Brit-Am Megalithic Bulletin Update (19 February, 2015, 30 Shevet, 5775)
1. "The Carved Stone Balls of Scotland" by Jeff Nisbet
2. "Significance of Megalithic Monuments in Atlantic Europe?" by Ashleigh Murszewski
3. "Silbury Hill was 'an ancient lighthouse by the sea', author claims" by Tristan Cork
1. The Carved Stone Balls of Scotland by Jeff Nisbet
The Carved Stone Balls of Scotland Who made them, and why?
Only about 400 of Scotland's 4,000-year-old carved stone balls have been found.They are of fairly uniform size, with the diameters of most measuring around 2.75 inches. Fitting nicely within the cupped hand, they are made from a variety of stone -- from soft sandstones to hard granitics. The numbers of projections or knobs range from between three and 160, with six knobs being by far the most common.
They display varying degrees of workmanship. A few, like the remarkable Towie Stone, display beautifully intricate carvings,while others are unadorned.
All but five of the stones have been found in Scotland, with the majority discovered in the Aberdeenshire area [in the northwest Pict area]. Along with its vitrified forts and Loch Ness Monster, these carved stone balls take their place as one of Scotland's most enduring mysteries, and never fail to excite the inquisitive mind. Although many theories have been presented, no one is sure who made them or why.
In her exhaustive study of the balls, published in the 1976-77,
Dorothy N. Marshall reports their distribution 'is much the same as that of the Pictish symbol stones which led to the original idea that the balls were of Pictish origin,' but goes on to say that the small collection found while excavating Skara Brae, a stone built settlement in the Orkney Islands, place them firmly in the later Neolithic or New Stone Age period, which is too early for the Iron-Age Picts.
Marshall also says, however,that the area where the majority of the balls were found 'is also the area of good land which today, as well as in antiquity, can support the largest population,' ...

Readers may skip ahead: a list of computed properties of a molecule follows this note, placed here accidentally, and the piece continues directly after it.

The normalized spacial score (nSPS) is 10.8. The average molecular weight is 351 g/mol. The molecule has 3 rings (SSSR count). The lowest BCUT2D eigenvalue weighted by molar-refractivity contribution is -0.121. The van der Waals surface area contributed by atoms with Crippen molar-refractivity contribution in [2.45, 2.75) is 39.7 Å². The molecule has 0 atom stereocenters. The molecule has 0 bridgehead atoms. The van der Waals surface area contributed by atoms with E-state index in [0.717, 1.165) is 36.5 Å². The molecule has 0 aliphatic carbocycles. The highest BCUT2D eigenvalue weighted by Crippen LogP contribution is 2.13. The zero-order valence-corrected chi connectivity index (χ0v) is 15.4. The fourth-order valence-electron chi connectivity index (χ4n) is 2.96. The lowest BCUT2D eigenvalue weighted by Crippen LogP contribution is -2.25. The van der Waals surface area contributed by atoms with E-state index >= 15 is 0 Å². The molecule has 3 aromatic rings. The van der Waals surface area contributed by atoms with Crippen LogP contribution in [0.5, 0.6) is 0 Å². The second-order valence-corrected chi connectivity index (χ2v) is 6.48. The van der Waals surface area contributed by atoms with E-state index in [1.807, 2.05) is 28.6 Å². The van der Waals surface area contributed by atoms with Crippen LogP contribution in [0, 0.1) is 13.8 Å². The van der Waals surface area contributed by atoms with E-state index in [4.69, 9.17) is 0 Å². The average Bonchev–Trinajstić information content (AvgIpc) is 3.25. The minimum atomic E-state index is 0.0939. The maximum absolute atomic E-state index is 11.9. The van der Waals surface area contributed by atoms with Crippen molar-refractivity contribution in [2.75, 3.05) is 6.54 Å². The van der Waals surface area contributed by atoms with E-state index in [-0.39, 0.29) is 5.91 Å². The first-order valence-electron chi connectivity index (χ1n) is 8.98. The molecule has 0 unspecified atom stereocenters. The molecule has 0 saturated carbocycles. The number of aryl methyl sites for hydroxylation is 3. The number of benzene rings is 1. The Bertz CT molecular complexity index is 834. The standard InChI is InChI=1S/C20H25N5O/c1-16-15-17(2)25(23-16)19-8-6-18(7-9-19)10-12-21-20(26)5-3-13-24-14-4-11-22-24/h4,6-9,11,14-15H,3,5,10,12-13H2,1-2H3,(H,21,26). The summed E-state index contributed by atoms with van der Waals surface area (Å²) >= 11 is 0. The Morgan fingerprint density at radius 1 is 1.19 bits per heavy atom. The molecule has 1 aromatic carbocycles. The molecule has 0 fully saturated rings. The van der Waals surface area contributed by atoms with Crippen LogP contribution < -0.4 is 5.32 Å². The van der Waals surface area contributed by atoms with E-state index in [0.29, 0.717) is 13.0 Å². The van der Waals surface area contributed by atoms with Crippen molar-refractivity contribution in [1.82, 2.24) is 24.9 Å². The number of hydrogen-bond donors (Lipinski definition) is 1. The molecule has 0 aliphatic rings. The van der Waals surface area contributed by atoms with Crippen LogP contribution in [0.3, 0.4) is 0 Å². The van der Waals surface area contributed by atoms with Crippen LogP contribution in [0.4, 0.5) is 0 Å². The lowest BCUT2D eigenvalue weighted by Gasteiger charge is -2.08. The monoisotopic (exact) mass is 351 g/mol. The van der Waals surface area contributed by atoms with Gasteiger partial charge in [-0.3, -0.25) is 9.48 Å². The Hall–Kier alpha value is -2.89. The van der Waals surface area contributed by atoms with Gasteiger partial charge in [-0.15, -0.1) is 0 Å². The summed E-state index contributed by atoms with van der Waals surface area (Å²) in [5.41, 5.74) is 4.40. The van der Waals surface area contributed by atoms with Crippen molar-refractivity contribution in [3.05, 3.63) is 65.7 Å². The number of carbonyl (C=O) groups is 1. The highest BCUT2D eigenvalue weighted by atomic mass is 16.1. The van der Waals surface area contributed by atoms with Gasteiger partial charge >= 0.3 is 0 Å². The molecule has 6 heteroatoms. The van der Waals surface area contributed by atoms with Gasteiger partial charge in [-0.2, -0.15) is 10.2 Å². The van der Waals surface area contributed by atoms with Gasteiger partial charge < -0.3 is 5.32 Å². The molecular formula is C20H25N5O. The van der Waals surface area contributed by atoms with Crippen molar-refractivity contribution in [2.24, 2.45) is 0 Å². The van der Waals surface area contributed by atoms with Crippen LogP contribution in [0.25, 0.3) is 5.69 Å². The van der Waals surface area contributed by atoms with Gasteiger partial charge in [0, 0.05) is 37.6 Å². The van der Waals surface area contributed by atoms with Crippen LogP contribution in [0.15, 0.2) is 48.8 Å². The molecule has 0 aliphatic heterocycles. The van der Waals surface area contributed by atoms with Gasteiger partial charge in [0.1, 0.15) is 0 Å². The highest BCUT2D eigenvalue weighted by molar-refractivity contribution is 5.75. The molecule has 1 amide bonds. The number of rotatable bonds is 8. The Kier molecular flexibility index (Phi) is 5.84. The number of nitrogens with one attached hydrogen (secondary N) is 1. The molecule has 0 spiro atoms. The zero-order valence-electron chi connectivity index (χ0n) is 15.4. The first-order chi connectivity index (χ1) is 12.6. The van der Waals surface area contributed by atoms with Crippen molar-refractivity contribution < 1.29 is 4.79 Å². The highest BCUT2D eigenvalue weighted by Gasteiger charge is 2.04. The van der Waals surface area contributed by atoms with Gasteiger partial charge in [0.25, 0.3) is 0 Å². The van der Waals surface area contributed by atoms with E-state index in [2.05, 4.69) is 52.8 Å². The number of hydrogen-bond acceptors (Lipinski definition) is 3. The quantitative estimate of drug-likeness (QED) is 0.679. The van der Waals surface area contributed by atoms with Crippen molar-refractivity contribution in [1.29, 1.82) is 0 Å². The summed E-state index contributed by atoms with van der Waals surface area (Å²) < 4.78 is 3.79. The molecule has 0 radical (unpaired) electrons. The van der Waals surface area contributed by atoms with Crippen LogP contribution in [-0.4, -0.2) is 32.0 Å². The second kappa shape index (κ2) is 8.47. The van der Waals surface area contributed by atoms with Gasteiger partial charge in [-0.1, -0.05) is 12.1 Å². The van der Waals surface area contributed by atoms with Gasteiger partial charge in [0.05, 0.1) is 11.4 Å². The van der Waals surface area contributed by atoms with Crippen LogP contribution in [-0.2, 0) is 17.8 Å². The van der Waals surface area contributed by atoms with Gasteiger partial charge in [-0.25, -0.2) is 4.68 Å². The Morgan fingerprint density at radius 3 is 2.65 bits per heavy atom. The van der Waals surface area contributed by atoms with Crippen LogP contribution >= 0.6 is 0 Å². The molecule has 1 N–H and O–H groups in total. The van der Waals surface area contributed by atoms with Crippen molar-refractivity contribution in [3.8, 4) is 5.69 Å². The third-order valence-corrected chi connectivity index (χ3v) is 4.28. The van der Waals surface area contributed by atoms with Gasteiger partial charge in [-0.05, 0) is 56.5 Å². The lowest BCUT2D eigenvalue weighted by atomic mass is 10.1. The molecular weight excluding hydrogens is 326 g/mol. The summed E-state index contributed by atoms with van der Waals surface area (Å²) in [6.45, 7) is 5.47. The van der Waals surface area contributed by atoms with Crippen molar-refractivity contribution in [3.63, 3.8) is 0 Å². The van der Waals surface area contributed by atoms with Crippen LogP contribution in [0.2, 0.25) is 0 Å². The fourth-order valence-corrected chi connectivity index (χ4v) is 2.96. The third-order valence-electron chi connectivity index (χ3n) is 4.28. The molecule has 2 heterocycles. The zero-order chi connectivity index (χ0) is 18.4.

In their 1992 book,
"Scotland, Archaeology and Early History", Graham and Anna Ritchie report that 'very few balls have been found on archaeological sites, but those from Skara Brae clearly demonstrate their use in Neolithic times.' Coincidentally, however, a ball was recently discovered within the Ring of Brodgar, the great Neolithic henge and stone circle that lies just 5.5 miles southeast of Skara Brae, causing a bit of excitement within the archaeological community.The Ritchies also report 'old records of balls having been found in burial cists suggest that their reverence if not their manufacture continued into Bronze Age times.' ...
.... the cast-bronze objects known as Roman dodecahedrons.Though younger in origin than Scotland's carved stone balls, but just as mysterious, the Roman dodecahedrons are so named because of their twelve pentagonal faces and because they have generally been found within the ancient boundaries of the Roman Empire. Dated from the 2nd or 3rd centuries AD, they are almost 3000 years younger in origin than the Skara Brae balls, are made of metal, not stone, and are hollow, not solid. Of the 100 or so that have been found, most have been found in France and Germany, and not one has been discovered in Scotland.
2. Significance of Megalithic Monuments in Atlantic Europe?
by Ashleigh Murszewski
As much as they are known for their body art, the Picts are also known for the variety and quantity of sculpture and artwork that they left, a proficiency that defies their early reputation as uncivilized warriors.
"They have almost as many monuments as does the area south of Hadrian's Wall," said Hudson. "Some of these are miniature on the Stonehenge model, standing stones. Some of them are in burial mounds made in concentric circles."
That is only one of the mysteries of Pict sculpture, however. The monuments are adorned with symbols that have yet to be translated.
3. Silbury Hill was 'an ancient lighthouse by the sea', author claims
By Tristan Cork Posted: March 03, 2015
It has been an enigma for centuries, but now an author and mapmaker believes he has come up with the reason Silbury Hill in Wiltshire [central southwest England] "Europe's largest manmade Neolithic structure", exists.
... according to Robert John Langdon, Silbury Hill was an ancient lighthouse built to help ships, sailing on the post-glacial waterways of what is now very much the dry land of southern England, find their way to the nearby holy place of Avebury.
Langdon's rather unconventional hypotheses of Wiltshire's ancient sites have hit the headlines before. He claims that archaeologists and historians looking to come up with theories about Stonehenge and Avebury miss one vital point, the sea level was much higher thousands of years ago as the ice caps melted from the last Ice Age.
In a book four years ago, he claimed southern Britain was a series of islands linked by waterways, channels and huge swollen rivers, and that Stonehenge was located where it was because it was close to what was effectively the coast.